DENVER (AP) Broncos safety T.J. Ward swept around the end untouched and took a swipe at Vikings quarterback Teddy Bridgewater.

The ball came loose and Von Miller pounced on it.

For the fourth time in four games, defense nailed down the win for Denver. On Sunday, Ward forced a turnover with 29 seconds left to stop a Vikings drive and wrap up a 23-20 victory.

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''We're not really finding ways to win, we're making ways to win,'' Ward said.

Ward's sack was the seventh of the game for the Broncos (4-0), who came into Week 4 ranked third in sacks (11) and first in overall defense.

Of Denver's four wins, only one has been by more than a touchdown. Every game has featured a forced turnover in the last four minutes with the Broncos tied or up by less than a touchdown.

All of which is giving Peyton Manning plenty of time to find his way in the new offense being run under coach Gary Kubiak. Manning struggled again Sunday, finishing 17 for 27 for 213 yards with a touchdown and two interceptions.

The second interception led to Minnesota's tying field goal with 5:16 left. But Manning answered by completing two passes for 28 yards on the next drive to lead to a 39-yard field goal by Brandon McManus for the winning points.

The Vikings dropped to 2-2. Manning improved to 4-0 for an NFL-record seventh time.

''You don't want mistakes to happen, but when they do, you want to be able to overcome them,'' Manning said. ''I think we did that today.''

Things we learned from Denver's win over Minnesota:

HILLMAN CAN, TOO: Adrian Peterson wasn't the only running back with breakaway speed in this game. Yes, Peterson busted a 48-yard touchdown on fourth-and-1 to make the score 20-17 in the fourth. But Ronnie Hillman of the Broncos also broke a long one. His 72-yard score was the longest touchdown run for the Broncos since 2006.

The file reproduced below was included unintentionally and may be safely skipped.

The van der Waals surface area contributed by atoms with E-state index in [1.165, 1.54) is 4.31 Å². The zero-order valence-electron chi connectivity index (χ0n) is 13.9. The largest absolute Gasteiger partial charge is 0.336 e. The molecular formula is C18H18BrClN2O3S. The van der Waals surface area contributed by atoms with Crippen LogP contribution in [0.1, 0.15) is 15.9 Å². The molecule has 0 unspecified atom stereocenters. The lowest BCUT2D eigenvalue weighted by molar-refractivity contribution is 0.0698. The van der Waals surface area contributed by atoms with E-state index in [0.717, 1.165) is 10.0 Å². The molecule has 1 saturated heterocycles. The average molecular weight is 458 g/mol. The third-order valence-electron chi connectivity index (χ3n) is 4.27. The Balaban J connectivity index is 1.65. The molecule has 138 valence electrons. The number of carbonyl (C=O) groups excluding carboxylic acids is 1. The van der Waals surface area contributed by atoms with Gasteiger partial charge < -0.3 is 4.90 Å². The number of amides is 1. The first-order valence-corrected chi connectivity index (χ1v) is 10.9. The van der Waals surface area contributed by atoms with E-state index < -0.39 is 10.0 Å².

THE BRIDGE: If Bridgewater has a few more games like this, opposing defenses will put all the focus on Peterson at their own risk. Bridgewater threw for 269 yards and a score and also ran three times for 23 yards. He led the Vikings to scores after both Manning interceptions. His biggest problem: holding onto the ball too long. In Minnesota's two losses, he's been sacked 13 times; in the two wins - a grand total of once. ''This isn't a finger-pointing session,'' Bridgewater said. ''We're going to watch the tape tomorrow and we're going to make some corrections. We'll go from there.''

O-LINE HOLDS UP: The Broncos' juggled offensive line, which included tackle Ryan Harris moving from the right to left side and second-year tackle Michael Schofield starting on the right side in his first NFL action, was far from perfect. But it held up well enough to win. It held Vikings sack leader Everson Griffen to a single tackle. Outside of Hillman's 72-yard score, Denver's runners averaged 3.5 yards on 20 attempts - not great, but certainly easier to stomach considering Hillman did get loose for the touchdown.

AP'S WHIFF: Nobody will argue that Peterson gets paid to run the ball, not block. But when Peterson didn't see Ward blitzing and ran a screen pattern instead of putting his body on the Broncos safety, it led to the sack and strip of Bridgewater that spelled the end of the game. Peterson, who finished with 16 carries for 81 yards, was blaming nobody but himself. ''Put that on me,'' he said. ''We were in that moment and I've got to come through and make that block for Teddy.''

GOING FOR IT: With a three-point lead and facing fourth-and-goal from the 1 on the opening drive of the second half, Kubiak took almost no time to decide what he wanted to do. The team had practiced a play action pass from Manning to Owen Daniels a few times during the week for just that situation, and Daniels made the catch for a 20-10 lead. He has caught a pass in 107 straight games, longest streak in the league for a tight end. ''I think it's important right there,'' Kubiak said. ''We've got to be aggressive.''